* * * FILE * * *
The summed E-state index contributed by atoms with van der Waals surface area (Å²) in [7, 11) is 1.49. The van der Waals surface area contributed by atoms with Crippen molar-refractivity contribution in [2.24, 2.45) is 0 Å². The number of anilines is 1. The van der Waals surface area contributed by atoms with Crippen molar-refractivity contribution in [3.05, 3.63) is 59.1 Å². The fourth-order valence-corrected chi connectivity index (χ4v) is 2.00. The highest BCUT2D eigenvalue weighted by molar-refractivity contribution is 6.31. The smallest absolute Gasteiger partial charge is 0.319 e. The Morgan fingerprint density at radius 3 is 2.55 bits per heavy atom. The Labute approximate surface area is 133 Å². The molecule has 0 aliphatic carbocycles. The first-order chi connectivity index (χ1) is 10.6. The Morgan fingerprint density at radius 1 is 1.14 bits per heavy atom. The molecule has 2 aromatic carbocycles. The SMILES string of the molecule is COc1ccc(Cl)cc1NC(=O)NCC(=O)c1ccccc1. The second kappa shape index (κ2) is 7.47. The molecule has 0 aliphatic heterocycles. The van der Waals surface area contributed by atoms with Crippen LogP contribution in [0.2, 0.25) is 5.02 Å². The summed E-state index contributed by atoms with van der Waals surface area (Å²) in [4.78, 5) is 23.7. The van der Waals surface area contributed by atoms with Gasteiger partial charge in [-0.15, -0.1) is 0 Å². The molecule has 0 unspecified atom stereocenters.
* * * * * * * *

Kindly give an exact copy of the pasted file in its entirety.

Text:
The summed E-state index contributed by atoms with van der Waals surface area (Å²) in [7, 11) is 1.49. The van der Waals surface area contributed by atoms with Crippen molar-refractivity contribution in [2.24, 2.45) is 0 Å². The number of anilines is 1. The van der Waals surface area contributed by atoms with Crippen molar-refractivity contribution in [3.05, 3.63) is 59.1 Å². The fourth-order valence-corrected chi connectivity index (χ4v) is 2.00. The highest BCUT2D eigenvalue weighted by molar-refractivity contribution is 6.31. The smallest absolute Gasteiger partial charge is 0.319 e. The Morgan fingerprint density at radius 3 is 2.55 bits per heavy atom. The Labute approximate surface area is 133 Å². The molecule has 0 aliphatic carbocycles. The first-order chi connectivity index (χ1) is 10.6. The Morgan fingerprint density at radius 1 is 1.14 bits per heavy atom. The molecule has 2 aromatic carbocycles. The SMILES string of the molecule is COc1ccc(Cl)cc1NC(=O)NCC(=O)c1ccccc1. The second kappa shape index (κ2) is 7.47. The molecule has 0 aliphatic heterocycles. The van der Waals surface area contributed by atoms with Crippen LogP contribution in [0.2, 0.25) is 5.02 Å². The summed E-state index contributed by atoms with van der Waals surface area (Å²) in [4.78, 5) is 23.7. The van der Waals surface area contributed by atoms with Gasteiger partial charge in [-0.15, -0.1) is 0 Å². The molecule has 0 unspecified atom stereocenters.